Category Archives: Multimedia Essay 1

Cacoa, Chocolate, Confections, Cravings, and Confusion: What’s in a Label? A too short view at Fair Trade, Direct Trade, and Other Labels.

Pareve, USDA Organic, Rainforest Certified, Fair Trade, Direct Trade, Equal Exchange, GF, Peanut/Tree Nut Free?! What is in a label? How do you decipher the myriad of symbols on your chocolate bar or confection? What do they mean? Are they important? Is one symbol more important than others? How can you tell? And where do you find the answers? How can a consumer find the answers?

Equal Exchange Chocoalate Orange.jpg


Equal Exchange Mint.jpg

When you purchase a Reese’s Peanut Butter Cup the label (if you look very closely) will tell you that it is Gluten Free. You won’t find the myriad of symbols that you find on Newman’s Own Peanut Butter Cups. The symbols there state that it is a Gluten Free, Fair Trade product amongst other things. An Equal Exchange chocolate bar label tells you that it’s USDA Organic, Worker Owned Cooperative, Kosher Pareve Certified in Switzerland and Equal Exchange Fairly Traded. The inside of the label goes on to tell you that not only is its cacao sourced from small farmers, but its sugar and vanilla are as well. It also introduces you to one of the farmers that they trade with. It also asks you, the consumer to “JOIN OUR MOVEMENT”.

Equal Exchange Clara Huaman Santa Cruz.jpg

 The inside of this label also gets to the crux of the labelling issue:

“With your support over the last 30 years, Equal Exchange has become one of the leading alternative trade organizations in the world. Together, we have enabled small farmers to gain market share and influence never believed possible.

And yet our mission is more threatened than it was 10 years ago.

Corporate control of Fair Trade-and in fact the entire food system-has reduced the power of small farmers and left consumers confused and demoralized. At the same time climate change is wreaking havoc on farmer communities.”

Equal Exchange-Luis Diaz Aylas.jpg

What and who defines Fair Trade?

 This video by Equal Exchange makes Fair Trade cacao farming seem almost idyllic. These are happy, well dressed cocoa farmers who are bettering their lives and their communities.


Ndongo Sylla in his book, The Fair Trade Scandal, states, “Fair Trade is but the most recent example of another sophisticated ‘scam’ by the ‘invisible hand’ of the free market. This noble endeavour for the salvation of the free market was tamed and domesticated by the very forces it wanted to fight. With its usual efficiency, the free market triggered the implosion of the Fair Trade universe and hijacked its mission, without Fair Trade supporters and stakeholders even realising it.” (Sylla, pp. 18.)

Sylla credits “Frans van der Hoff, a Dutch priest and economist living in
Mexico, and his fellow countryman Nico Roozen, Director of the
Solidaridad non-governmental organisation (NGO)” (Sylla, pp. 19.)with starting the first Fair Trade label, Max Havelaar in 1988. The foundation put out this video in 2013 to celebrate it twenty-fifth anniversary. (Sorry, I was unable to create a direct link.)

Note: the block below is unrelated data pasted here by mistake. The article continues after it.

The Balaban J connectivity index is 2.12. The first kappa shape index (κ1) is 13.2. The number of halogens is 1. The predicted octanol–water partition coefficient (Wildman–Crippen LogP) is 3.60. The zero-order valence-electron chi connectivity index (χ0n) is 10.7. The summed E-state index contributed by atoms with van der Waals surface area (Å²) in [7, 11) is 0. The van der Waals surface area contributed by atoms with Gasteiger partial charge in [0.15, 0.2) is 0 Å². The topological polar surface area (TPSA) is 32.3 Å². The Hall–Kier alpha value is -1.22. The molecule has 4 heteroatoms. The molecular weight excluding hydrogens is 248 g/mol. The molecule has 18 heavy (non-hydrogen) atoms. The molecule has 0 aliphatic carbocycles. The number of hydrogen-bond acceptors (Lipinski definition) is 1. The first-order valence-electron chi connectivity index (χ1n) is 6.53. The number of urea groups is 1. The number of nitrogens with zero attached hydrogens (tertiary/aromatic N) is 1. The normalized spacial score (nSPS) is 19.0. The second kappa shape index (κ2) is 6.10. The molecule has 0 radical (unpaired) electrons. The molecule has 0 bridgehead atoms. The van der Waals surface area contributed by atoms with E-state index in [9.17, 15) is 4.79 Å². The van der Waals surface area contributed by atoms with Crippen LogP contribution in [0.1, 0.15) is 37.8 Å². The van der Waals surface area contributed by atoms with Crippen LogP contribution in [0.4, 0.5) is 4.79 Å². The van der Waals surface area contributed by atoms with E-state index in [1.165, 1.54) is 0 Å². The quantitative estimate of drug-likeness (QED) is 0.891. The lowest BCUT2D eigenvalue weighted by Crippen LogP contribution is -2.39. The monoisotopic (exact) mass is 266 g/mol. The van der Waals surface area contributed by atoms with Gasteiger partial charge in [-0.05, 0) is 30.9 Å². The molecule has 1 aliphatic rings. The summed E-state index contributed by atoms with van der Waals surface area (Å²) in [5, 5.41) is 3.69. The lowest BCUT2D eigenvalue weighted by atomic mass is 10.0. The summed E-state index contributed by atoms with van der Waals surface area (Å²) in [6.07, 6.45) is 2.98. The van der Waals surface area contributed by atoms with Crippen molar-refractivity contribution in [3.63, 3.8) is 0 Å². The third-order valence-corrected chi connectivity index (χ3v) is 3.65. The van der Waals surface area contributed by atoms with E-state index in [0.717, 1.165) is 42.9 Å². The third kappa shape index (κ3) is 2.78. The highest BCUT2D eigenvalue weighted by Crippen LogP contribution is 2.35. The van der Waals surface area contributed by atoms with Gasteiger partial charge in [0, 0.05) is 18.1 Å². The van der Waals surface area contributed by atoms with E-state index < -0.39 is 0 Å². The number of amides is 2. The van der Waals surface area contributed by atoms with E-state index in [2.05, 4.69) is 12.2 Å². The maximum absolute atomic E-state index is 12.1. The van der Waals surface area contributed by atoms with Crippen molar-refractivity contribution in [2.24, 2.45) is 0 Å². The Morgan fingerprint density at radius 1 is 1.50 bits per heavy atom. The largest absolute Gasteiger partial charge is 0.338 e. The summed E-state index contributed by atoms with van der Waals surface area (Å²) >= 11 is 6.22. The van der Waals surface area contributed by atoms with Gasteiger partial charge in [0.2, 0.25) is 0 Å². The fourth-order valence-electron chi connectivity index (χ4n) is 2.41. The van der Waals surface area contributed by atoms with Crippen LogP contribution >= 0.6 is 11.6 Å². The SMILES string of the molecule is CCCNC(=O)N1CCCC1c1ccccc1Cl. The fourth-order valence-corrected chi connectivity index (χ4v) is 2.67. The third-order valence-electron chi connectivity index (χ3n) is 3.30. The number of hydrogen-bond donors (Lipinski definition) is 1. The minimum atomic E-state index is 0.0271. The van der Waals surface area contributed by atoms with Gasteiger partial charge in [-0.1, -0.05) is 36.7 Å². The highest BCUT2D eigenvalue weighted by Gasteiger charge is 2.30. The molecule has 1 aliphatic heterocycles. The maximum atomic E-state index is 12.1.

Another Viewpoint on Fair Trade. There are no happy farmers in this video.

Professor Don Boudreaux in this video from MRUniverity  actually argues that Fair Trade   actually hurts the poorest producers and workers of agricultural goods by diverting money and resources from them to areas where there is the infrastructure to support Fair Trade.

The Fairtrade Foundation in the UK argues that, “Twenty years after the first Fairtrade chocolate bar was launched in the UK, Fairtrade chocolate is becoming increasingly popular and now makes up 12% of all British chocolate sales – providing vital economic benefits to cocoa growers.

Last year, UK sales of Fairtrade chocolate reached £542 million, and as a result Fairtrade cocoa producer organisations earned £4 million in Fairtrade Premium, on top of the price they earned for their beans, to invest in business, social and environmental projects in their communities; this represented a 30% increase on the previous year.

Stephen Lord, Product Officer (Cocoa) at the Fairtrade Foundation, said: “Fairtrade currently works with 167,000 cocoa farmers in countries including Cote D’Ivoire, Ghana and the Dominican Republic. Most are small-scale farmers who live on very low incomes, and Fairtrade enables them to trade their way out of poverty, by helping to ensure they have stable incomes and long-term contracts with companies.” (Fair Trade News-10.13.2014.)


Andy Harner, the global cocoa director of Mars Chocolate, said this in an article in the Stanford Social Innovation Review, “The demand for cocoa to make chocolate and related products is projected to exceed supply. If current trends continue, we anticipate that the world will need at least 1 million additional metric tons by 2020—more than Ghana, which is the second largest supplier of cocoa in the world and nearly as much as the current total annual production of the Ivory Coast, the world’s largest cocoa producer. Despite this increasing desire for cocoa, farmers in the West African and Southeast Asian countries that produce more than 85 percent of the world’s supply are often not able to invest in their farms to benefit. In the last 10 years, yields for many farmers have stagnated or decreased and income has remained flat, which has affected the long-term competitiveness of the industry and challenges the willingness of farmers and their families to continue growing cocoa.